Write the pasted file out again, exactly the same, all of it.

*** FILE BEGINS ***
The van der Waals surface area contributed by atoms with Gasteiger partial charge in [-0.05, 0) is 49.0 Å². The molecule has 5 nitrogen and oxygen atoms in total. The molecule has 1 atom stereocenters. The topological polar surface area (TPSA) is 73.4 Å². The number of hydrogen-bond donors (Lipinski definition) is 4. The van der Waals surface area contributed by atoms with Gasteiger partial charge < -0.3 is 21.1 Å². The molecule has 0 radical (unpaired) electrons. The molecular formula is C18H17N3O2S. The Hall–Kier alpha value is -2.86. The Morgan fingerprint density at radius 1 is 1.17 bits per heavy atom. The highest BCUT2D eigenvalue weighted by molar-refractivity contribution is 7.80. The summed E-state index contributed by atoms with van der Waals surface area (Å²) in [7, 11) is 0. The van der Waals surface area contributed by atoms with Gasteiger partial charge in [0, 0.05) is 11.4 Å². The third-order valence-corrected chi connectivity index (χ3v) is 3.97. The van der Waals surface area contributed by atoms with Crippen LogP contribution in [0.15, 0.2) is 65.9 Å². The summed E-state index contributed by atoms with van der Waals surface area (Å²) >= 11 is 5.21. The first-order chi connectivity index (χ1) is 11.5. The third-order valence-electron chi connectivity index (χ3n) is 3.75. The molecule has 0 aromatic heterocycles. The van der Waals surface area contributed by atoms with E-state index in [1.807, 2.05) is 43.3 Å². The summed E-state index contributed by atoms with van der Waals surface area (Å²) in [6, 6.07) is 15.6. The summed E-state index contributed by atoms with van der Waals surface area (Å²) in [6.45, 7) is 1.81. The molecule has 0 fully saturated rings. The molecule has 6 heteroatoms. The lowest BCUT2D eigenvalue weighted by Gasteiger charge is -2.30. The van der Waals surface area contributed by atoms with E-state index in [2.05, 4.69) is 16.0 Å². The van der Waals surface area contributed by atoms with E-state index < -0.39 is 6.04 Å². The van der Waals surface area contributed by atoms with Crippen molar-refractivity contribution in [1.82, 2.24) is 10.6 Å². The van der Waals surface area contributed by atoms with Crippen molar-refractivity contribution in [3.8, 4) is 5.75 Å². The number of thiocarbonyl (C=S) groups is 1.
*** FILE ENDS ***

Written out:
The van der Waals surface area contributed by atoms with Gasteiger partial charge in [-0.05, 0) is 49.0 Å². The molecule has 5 nitrogen and oxygen atoms in total. The molecule has 1 atom stereocenters. The topological polar surface area (TPSA) is 73.4 Å². The number of hydrogen-bond donors (Lipinski definition) is 4. The van der Waals surface area contributed by atoms with Gasteiger partial charge < -0.3 is 21.1 Å². The molecule has 0 radical (unpaired) electrons. The molecular formula is C18H17N3O2S. The Hall–Kier alpha value is -2.86. The Morgan fingerprint density at radius 1 is 1.17 bits per heavy atom. The highest BCUT2D eigenvalue weighted by molar-refractivity contribution is 7.80. The summed E-state index contributed by atoms with van der Waals surface area (Å²) in [7, 11) is 0. The van der Waals surface area contributed by atoms with Gasteiger partial charge in [0, 0.05) is 11.4 Å². The third-order valence-corrected chi connectivity index (χ3v) is 3.97. The van der Waals surface area contributed by atoms with Crippen LogP contribution in [0.15, 0.2) is 65.9 Å². The summed E-state index contributed by atoms with van der Waals surface area (Å²) >= 11 is 5.21. The first-order chi connectivity index (χ1) is 11.5. The third-order valence-electron chi connectivity index (χ3n) is 3.75. The molecule has 0 aromatic heterocycles. The van der Waals surface area contributed by atoms with E-state index in [1.807, 2.05) is 43.3 Å². The summed E-state index contributed by atoms with van der Waals surface area (Å²) in [6, 6.07) is 15.6. The summed E-state index contributed by atoms with van der Waals surface area (Å²) in [6.45, 7) is 1.81. The molecule has 0 fully saturated rings. The molecule has 6 heteroatoms. The lowest BCUT2D eigenvalue weighted by Gasteiger charge is -2.30. The van der Waals surface area contributed by atoms with E-state index in [2.05, 4.69) is 16.0 Å². The van der Waals surface area contributed by atoms with E-state index < -0.39 is 6.04 Å². The van der Waals surface area contributed by atoms with Crippen molar-refractivity contribution in [1.82, 2.24) is 10.6 Å². The van der Waals surface area contributed by atoms with Crippen molar-refractivity contribution in [3.8, 4) is 5.75 Å². The number of thiocarbonyl (C=S) groups is 1.